Occlusion testing checks for blockages (or occlusions) in test parts. Measuring the air flow through the test part determines whether the test part is blocked.
General techniques for identifying occlusions/blockages
Several techniques are used to identify occlusions/blockages in test parts. These techniques include:
- Air flow occlusion testing
- Back pressure occlusion testing
- Pressure drop occlusion testing
Air Flow Occlusion Testing
In this method, the test part is pressurized to a predetermined target pressure. After the target pressure is reached, the flow sensor records the flow rate of air through the part. If the flow rate is below the set limit a blockage is present, and the part fails the test. If the flow rate is greater than the set limit at the desired pressure, the part passes the test.
This technique is often used to identify blockages in open terminal test parts such as medical catheters or refrigeration tubing.
Back Pressure Occlusion Testing
In this method, a test part is pressurized to a specific flow rate and air pressure in the part is measured. Since more pressure is required to force air flow through the test part with a blockage, the test instrument measures this input pressure to determine a blockage. If the required input pressure exceeds the acceptable set limits, the part is occluded and fails the test.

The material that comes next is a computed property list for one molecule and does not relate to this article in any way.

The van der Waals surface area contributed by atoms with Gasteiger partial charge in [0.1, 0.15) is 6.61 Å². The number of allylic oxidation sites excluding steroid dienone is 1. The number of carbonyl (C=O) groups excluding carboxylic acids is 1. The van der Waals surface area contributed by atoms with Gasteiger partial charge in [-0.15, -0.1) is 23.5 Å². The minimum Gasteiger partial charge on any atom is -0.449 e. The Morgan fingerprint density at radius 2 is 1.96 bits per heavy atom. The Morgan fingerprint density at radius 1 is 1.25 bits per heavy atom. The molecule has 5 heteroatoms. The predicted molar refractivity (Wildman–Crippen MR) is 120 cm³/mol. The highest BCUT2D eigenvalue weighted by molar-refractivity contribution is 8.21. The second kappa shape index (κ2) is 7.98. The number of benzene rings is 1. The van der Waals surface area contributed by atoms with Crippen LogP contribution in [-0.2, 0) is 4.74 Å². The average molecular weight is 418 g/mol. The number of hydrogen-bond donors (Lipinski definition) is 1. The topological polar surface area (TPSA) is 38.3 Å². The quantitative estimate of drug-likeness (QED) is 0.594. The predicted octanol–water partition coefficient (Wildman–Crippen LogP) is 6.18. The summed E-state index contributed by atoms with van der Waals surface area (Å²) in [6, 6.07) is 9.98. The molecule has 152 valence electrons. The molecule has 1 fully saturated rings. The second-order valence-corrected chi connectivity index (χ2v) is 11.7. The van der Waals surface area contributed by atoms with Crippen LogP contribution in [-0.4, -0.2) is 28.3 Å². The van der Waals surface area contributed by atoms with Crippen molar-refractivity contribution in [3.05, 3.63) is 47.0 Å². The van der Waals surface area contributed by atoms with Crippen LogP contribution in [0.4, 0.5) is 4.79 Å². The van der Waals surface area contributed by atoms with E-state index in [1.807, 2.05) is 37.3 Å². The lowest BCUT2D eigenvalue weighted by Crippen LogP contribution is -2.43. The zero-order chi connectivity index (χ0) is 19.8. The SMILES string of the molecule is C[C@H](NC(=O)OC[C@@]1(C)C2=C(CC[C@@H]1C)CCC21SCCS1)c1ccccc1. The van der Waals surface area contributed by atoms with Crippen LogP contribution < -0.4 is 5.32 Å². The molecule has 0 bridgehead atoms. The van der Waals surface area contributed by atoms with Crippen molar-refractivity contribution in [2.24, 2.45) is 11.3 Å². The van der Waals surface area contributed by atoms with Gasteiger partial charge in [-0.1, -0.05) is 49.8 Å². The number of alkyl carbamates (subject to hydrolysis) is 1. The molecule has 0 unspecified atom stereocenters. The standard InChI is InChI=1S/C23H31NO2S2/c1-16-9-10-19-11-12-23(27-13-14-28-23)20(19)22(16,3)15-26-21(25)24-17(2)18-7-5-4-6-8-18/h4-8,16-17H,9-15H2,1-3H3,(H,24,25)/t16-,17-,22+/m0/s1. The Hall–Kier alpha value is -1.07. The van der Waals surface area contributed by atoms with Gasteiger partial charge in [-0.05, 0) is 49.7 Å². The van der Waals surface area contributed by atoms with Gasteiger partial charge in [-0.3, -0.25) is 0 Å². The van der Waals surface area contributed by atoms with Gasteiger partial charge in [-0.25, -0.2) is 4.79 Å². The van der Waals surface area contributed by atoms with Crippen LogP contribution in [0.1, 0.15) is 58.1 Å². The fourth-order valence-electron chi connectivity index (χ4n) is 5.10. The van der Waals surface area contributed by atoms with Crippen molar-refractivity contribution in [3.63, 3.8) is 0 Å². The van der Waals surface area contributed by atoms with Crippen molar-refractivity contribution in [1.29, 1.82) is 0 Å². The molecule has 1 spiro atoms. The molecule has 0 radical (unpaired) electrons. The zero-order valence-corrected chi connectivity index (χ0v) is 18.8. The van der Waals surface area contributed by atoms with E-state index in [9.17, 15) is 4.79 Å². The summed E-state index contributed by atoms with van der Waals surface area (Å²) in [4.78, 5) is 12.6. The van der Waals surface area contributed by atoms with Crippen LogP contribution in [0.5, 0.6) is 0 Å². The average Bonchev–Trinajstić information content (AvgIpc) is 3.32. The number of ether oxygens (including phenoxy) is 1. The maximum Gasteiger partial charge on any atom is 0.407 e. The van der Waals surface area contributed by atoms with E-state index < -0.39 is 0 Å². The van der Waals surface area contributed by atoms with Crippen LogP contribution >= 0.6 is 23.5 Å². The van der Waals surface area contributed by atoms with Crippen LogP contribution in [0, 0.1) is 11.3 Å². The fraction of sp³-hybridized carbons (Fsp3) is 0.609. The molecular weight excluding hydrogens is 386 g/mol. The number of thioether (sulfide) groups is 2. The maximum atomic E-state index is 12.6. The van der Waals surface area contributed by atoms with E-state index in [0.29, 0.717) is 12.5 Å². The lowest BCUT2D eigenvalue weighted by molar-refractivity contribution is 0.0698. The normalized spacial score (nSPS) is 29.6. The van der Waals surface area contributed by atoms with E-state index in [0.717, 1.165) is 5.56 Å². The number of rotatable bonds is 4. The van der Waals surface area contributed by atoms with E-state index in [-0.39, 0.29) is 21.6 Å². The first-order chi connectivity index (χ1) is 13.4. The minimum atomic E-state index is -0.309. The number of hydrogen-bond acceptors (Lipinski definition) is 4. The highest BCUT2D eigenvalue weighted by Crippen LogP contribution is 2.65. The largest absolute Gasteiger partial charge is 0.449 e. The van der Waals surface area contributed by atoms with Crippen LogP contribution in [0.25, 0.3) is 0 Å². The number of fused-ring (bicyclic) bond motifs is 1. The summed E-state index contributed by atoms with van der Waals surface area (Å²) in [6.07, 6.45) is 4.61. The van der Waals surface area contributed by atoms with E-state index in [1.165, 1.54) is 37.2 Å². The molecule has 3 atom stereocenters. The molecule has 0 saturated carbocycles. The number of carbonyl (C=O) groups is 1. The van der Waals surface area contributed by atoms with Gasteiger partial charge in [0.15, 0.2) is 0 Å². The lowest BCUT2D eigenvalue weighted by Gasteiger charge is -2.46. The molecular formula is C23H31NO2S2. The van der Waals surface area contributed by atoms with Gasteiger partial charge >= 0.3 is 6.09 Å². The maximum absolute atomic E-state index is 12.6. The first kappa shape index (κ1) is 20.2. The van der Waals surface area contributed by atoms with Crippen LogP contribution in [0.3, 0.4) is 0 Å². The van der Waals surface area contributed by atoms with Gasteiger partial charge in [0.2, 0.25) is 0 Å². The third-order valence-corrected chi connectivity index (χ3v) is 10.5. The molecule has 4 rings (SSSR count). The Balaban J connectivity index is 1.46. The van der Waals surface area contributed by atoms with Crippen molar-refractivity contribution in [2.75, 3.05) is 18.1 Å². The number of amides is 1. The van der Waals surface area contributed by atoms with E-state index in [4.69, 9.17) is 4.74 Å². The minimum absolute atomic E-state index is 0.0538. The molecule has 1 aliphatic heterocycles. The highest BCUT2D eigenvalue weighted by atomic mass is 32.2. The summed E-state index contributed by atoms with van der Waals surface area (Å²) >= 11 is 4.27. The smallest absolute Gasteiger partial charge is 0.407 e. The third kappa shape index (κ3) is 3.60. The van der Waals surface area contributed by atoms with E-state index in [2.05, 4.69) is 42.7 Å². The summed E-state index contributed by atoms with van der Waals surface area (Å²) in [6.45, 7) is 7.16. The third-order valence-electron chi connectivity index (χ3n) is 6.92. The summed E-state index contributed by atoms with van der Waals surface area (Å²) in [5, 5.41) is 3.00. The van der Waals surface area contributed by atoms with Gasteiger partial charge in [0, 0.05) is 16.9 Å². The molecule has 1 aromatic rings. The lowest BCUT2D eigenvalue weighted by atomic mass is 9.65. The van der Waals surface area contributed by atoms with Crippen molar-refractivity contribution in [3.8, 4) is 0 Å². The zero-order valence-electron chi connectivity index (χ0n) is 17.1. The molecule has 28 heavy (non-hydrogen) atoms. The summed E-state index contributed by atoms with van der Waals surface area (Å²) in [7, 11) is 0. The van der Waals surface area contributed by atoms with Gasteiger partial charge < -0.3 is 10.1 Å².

Pressure Drop Occlusion Testing
In this test method, the test part is pressurized and then vented through a downstream port and pressure loss is measured.
The test part is pressurized for a set time to reach a target pressure. After the fill time is complete, the system moves on to the measurement step where the downstream port is opened to vent and there is a drop in pressure. If the pressure drop reaches the predetermined minimum pressure drop value, the test part is considered non-occluded. If the pressure drop is less than the minimum pressure drop value, the part is occluded and fails the test.
The iKit, Isaac HD, Zaxis PD, and Zaxis 7i testers are capable of air flow occlusion testing, back pressure occlusion testing and pressure drop occlusion testing to test parts for occlusions. Zaxis’ line of instruments can be used to reliably detect occlusions in catheters, IV sets, tubing, and check valves.
To find the right occlusion test and the right instrument for your specific application, contact Zaxis to discuss your project.
The figure below illustrates the process of a pressure drop occlusion test:
Figure 1. Zaxis Occlusion Test.